Study hall/Writing workshop day

Lots to do. Writing is truly revising. Let's look a bit at the evaluation/policy stasis step (between 4 and 5). Here is a recent meta-analysis article on exercise. We can also look at the strong policy quality of the Pope's letter on the environment (released this AM).  We can speak a bit about science reluctance to go to policy stages, although engineers, by training, do move to this step as part of problem solving.

Citation:  in class, we will talk about the conventions of citation in a close read of an article.  Basically, the steps are:

  1. first mention, full name (in the ethos paragraph that also introduces the article).
    • (author, date)
  2. last name throughout
  3. Example:  Marybeth Shea is a professor of technical writing at the University of Maryland. She studies stasis theory in environmental policymaking.  Her research article appears in the Journal of Conservation Biology and is the subject of this review (Shea, 2014).

Here is a checklist for the article review.

Back to that/which: That-which: which takes a comma; that does not! See this  handout on choosing which and that.

 

 

Let's review some conventions of standard written English (take notes from our work on the board).  I do want to mention a few new ones:

  1. punctuation with quote marks (nice summary  here at Grammar Monster)
  2. colon and semi colon use (start here with The Oatmeal's take)
  3. that/which distinction
  4. hyphens are little and used with words; dashes are longer and used between words (See this guide from DOOK)
    1. setting off appositives (dashes)
    2. some words where hyphens are helpful
      • fast-sailing ship and fast sailing ship

Empty subjects DRAFT HANDOUT.

Please, focus particularly on your sentences.  A good approach is to write short, clear direct sentences at the beginning and ends of paragraphs.  Why in these positions?  The brain is attending carefully to

  • the topic sentence position, where the main idea of the paragraph is announced
  • in the transition position BETWEEN the two paragraphs
  • tight (best for most documents; allows the audience to skim)
  • loose

 

 

One of Aristotle's canons for writing is ARRANGEMENT.  The order and "chunking" of information matters very much for reader cognition and receptivity to what you write.  This care in arranging information for the audience is also part of the cognitive wedge strategy.  Another way to think about this is the given-new contract to help ensure clarity and coherence for readers.  Look at this discussion on Given-New. (read three pages of this).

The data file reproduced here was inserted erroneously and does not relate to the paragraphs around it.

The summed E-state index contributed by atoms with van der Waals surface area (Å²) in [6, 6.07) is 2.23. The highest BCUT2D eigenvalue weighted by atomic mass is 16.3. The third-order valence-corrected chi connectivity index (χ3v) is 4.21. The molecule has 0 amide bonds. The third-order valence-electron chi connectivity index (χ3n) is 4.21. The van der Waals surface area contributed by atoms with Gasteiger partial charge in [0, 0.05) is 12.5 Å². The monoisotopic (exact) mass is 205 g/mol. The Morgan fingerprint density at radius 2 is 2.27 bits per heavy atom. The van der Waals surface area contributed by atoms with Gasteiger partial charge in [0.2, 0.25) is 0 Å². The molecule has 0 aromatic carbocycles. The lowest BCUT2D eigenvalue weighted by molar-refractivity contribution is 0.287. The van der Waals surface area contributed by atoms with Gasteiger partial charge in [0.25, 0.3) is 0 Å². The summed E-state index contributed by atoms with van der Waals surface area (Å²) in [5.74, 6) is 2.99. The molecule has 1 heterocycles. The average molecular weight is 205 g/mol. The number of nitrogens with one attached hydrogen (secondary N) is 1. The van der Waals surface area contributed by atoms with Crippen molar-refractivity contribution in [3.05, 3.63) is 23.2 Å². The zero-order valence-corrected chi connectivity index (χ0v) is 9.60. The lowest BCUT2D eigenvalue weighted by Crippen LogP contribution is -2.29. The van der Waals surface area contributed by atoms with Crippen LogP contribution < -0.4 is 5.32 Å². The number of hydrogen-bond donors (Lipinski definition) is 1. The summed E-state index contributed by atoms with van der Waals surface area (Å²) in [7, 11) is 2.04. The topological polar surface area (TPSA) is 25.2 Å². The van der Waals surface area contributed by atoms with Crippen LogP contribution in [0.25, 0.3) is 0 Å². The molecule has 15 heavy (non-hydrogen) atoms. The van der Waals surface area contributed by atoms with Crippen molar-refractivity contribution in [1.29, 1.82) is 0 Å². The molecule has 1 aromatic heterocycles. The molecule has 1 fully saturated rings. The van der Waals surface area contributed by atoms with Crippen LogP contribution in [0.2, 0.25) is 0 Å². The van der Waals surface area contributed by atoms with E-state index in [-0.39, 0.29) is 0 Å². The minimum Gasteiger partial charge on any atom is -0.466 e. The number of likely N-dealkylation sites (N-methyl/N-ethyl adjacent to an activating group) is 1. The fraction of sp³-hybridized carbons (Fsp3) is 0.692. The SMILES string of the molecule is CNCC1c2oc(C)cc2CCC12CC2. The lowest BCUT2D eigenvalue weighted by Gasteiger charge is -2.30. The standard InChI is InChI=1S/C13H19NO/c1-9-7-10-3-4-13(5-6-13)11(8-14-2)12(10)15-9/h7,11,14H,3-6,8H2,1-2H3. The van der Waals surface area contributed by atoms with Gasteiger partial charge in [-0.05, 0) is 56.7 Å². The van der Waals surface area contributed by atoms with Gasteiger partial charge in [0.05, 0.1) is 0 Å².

Citation in paragraphs, here.

 

 

Posted on Thursday, June 18, 2015 at 06:23AM by Registered CommenterMarybeth Shea | CommentsPost a Comment

Week 3 (about half way)

TASKS:

  • Drafting, revising, perfecting the article review you are writing now: peer review of entire document (7-12 paragraphs) on Thursday, with final copy due for a grade on Monday, June 23.
  • At home, you need to revise your rain garden memo.  Start by using the checklist given, reviewing the entries on this class journal, and your class notes.
    • Checklist!
    • Topic sentences/transitions sentences
      • SV early, let detail trail
      • SV together
      • NO ITs in the document, period.
      • No There is/there are subject
      • Discussion guide in class here, for rain garden revision.
    Knitting up from earlier:
  • Transitions/paragraphs example
  • Empty subjects (there is/are; it) READ THIS ENTIRE PRESENTATION FOR THURSDAY!!!!!!!!

New links for class discussion today:

That/Which (recall that that/who notes)

Opening moves for technical documents

Approaching audiences

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Now, onto to a "study hall" session on your review document, including citation guidelines and establishing ethos.

Posted on Tuesday, June 16, 2015 at 06:48AM by Registered CommenterMarybeth Shea | CommentsPost a Comment